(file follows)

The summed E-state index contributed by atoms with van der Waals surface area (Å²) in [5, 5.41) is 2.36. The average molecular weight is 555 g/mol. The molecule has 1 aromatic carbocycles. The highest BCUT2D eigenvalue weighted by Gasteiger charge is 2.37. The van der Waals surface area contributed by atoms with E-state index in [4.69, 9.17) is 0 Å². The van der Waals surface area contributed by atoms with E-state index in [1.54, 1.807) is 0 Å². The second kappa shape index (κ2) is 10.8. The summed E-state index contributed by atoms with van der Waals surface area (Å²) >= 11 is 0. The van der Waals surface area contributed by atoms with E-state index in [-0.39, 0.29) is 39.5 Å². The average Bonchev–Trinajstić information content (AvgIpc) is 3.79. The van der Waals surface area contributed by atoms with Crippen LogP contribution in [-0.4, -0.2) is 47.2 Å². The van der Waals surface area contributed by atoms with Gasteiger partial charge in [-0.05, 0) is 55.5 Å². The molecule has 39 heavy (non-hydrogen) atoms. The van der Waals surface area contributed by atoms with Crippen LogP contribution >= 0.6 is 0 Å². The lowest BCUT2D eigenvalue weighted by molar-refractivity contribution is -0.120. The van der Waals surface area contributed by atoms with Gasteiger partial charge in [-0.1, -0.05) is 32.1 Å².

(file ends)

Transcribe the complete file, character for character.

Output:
The summed E-state index contributed by atoms with van der Waals surface area (Å²) in [5, 5.41) is 2.36. The average molecular weight is 555 g/mol. The molecule has 1 aromatic carbocycles. The highest BCUT2D eigenvalue weighted by Gasteiger charge is 2.37. The van der Waals surface area contributed by atoms with E-state index in [4.69, 9.17) is 0 Å². The van der Waals surface area contributed by atoms with E-state index in [1.54, 1.807) is 0 Å². The second kappa shape index (κ2) is 10.8. The summed E-state index contributed by atoms with van der Waals surface area (Å²) >= 11 is 0. The van der Waals surface area contributed by atoms with E-state index in [-0.39, 0.29) is 39.5 Å². The average Bonchev–Trinajstić information content (AvgIpc) is 3.79. The van der Waals surface area contributed by atoms with Crippen LogP contribution in [-0.4, -0.2) is 47.2 Å². The van der Waals surface area contributed by atoms with Gasteiger partial charge in [-0.05, 0) is 55.5 Å². The molecule has 39 heavy (non-hydrogen) atoms. The van der Waals surface area contributed by atoms with Crippen LogP contribution >= 0.6 is 0 Å². The lowest BCUT2D eigenvalue weighted by molar-refractivity contribution is -0.120. The van der Waals surface area contributed by atoms with Gasteiger partial charge in [-0.1, -0.05) is 32.1 Å².